Navistar on Tuesday reported a first quarter 2017 net loss of $62 million, a wider loss than the net loss of $33 million for the same period last year.
Revenues in the quarter slid 6 percent $1.7 billion, a decline of six percent from the first quarter last year. The decrease primarily reflects lower truck volumes due to soft Class 8 heavy industry conditions and lower global sales.
Navistar Chairman President and CEO Troy Clarke noted a bright spot was that the company’s order share continues to outpace its market share, signaling growing confidence in the retail share improvement to come.
“At the same time,” he adds, “we are rolling out a steady stream of new product introductions that are helping us generate new sales opportunities, and position us to take advantage of the anticipated Class 8 rebound in the second half.”
In the first quarter, Navistar began deliveries of its new International LT Series long-haul truck and last week unveiled its new International A26 engine, which the company expects will drive improved share in the 13-liter segment.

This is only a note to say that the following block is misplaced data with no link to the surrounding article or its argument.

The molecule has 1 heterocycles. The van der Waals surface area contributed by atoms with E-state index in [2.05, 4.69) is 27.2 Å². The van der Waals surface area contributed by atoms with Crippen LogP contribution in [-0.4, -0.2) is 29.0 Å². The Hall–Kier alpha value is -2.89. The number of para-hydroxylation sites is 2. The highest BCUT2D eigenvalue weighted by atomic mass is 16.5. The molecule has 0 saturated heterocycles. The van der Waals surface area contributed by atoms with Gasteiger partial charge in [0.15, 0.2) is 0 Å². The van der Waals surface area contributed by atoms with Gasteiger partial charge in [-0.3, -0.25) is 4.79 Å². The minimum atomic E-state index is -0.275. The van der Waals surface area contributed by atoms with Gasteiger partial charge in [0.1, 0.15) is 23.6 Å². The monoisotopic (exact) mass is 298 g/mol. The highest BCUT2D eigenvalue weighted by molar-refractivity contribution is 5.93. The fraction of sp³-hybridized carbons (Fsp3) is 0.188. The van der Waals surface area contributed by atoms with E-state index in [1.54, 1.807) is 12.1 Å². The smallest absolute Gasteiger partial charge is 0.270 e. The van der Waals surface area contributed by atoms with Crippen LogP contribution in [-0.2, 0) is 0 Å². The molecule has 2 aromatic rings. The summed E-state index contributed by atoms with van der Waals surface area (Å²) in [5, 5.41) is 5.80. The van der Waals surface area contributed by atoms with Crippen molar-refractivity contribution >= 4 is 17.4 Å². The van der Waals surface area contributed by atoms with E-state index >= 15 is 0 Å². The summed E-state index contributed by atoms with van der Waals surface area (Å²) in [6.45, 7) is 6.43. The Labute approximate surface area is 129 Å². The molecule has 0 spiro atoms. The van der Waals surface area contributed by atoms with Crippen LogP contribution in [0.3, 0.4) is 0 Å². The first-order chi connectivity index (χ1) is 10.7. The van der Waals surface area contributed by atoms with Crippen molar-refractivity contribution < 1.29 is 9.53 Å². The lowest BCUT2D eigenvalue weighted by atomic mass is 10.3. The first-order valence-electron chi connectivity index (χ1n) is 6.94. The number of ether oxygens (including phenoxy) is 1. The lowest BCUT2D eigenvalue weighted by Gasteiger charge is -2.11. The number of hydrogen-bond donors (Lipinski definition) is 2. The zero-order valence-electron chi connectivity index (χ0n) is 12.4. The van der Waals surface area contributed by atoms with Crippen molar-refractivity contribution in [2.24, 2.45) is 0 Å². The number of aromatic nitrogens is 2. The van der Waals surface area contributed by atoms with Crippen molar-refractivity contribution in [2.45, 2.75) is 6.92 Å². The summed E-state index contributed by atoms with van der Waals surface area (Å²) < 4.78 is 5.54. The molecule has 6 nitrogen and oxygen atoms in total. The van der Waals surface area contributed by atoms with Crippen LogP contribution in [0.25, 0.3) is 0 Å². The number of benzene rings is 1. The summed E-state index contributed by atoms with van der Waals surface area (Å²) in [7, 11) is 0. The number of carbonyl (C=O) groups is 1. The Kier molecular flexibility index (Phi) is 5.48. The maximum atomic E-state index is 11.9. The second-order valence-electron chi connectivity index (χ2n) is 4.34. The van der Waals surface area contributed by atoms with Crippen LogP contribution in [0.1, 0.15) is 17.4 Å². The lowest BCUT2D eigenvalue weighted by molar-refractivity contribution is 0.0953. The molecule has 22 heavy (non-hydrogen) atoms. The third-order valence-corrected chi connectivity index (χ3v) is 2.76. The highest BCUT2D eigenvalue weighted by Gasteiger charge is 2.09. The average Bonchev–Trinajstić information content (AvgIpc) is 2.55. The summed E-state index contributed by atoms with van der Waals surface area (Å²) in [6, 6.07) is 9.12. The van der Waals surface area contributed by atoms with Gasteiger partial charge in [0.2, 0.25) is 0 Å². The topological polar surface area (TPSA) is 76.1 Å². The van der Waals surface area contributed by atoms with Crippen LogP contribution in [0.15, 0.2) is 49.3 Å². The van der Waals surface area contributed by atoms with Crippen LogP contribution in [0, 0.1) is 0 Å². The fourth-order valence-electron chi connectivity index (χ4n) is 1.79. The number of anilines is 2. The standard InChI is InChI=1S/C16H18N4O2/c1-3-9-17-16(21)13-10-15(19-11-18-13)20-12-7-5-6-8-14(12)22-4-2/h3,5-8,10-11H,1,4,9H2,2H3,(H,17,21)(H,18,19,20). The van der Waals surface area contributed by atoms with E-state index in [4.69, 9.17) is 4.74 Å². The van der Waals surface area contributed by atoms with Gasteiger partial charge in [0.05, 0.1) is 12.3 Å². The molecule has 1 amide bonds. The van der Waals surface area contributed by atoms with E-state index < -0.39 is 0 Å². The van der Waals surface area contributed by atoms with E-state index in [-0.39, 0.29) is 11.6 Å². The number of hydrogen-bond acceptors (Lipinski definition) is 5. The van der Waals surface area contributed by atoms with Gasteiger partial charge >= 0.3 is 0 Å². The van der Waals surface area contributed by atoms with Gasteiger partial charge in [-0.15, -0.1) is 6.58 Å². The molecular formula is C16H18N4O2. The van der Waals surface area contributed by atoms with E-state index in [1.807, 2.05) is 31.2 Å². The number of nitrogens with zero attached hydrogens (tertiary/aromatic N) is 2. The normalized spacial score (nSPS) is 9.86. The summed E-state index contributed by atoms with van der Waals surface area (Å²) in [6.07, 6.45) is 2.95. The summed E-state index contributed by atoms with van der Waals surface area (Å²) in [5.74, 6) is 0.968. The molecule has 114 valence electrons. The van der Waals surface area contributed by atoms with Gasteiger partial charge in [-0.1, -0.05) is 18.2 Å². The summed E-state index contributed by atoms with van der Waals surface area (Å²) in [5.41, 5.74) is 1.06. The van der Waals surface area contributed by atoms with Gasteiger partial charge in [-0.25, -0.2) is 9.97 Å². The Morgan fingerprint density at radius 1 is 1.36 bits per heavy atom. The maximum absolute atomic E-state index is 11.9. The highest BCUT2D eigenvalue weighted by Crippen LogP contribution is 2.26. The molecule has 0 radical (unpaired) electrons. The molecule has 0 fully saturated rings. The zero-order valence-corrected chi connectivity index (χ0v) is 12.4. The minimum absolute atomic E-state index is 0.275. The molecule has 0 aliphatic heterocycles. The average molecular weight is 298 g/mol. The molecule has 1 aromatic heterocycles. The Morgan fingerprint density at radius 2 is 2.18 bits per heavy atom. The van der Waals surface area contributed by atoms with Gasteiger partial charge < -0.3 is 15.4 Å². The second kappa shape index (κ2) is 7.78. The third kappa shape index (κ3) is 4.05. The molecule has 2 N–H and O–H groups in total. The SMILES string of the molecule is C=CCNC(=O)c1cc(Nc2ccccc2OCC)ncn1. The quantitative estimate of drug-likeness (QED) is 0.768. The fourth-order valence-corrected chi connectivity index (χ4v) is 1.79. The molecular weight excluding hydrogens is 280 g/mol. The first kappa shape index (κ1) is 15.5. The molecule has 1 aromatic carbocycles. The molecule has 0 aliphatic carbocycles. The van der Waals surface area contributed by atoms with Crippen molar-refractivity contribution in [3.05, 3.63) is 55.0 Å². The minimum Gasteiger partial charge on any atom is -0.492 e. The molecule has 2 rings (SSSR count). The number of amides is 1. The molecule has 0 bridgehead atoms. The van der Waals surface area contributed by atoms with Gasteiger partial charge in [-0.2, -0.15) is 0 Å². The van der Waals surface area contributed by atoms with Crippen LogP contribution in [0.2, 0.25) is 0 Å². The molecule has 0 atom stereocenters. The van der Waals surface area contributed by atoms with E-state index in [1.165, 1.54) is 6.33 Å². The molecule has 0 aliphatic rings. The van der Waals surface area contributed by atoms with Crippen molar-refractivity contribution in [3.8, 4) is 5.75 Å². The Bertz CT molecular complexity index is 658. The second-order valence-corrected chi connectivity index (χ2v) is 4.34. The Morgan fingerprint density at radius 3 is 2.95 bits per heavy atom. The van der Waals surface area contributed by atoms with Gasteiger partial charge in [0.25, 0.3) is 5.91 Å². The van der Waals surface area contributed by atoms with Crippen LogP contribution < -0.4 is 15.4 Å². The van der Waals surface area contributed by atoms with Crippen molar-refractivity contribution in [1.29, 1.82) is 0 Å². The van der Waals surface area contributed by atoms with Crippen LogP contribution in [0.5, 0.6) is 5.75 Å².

“We essentially doubled our penetration in the important rental and leasing segment, which is a very encouraging sign,” Clarke says. “And thanks to our new LT series on-highway tractor, we are back in the door with several large private carriers we haven’t sold to in a number of years.”
Clarke says in the first quarter, the company received more than 5,000 orders for the LT, and shipped approximately 2,500 units. He adds quoting activity was up in 2016 versus 2015, a trend that appears to be continuing and if not accelerating.
“For instance in 2016, we quoted 20 of the Top 50 customers in the market,” Clarke says. “With the largest customers, we quoted 20 percent more of them than we did the previous year. We got awarded 50 percent more than we did the previous year.”
Clarke reiterated that Navistar plans to continue to introduce new products every four to six months through the end of next year, refreshing its entire product portfolio, while also expanding it with its re-entry into Class 4/5 vehicles through its collaboration with General Motors.
Last month, the company began production on its other major project with the Detroit automaker when it began manufacturing General Motors’ cutaway G van at its Springfield, Ohio plant. In addition to generating additional revenues, it will also help enhance the company’s manufacturing capacity utilization.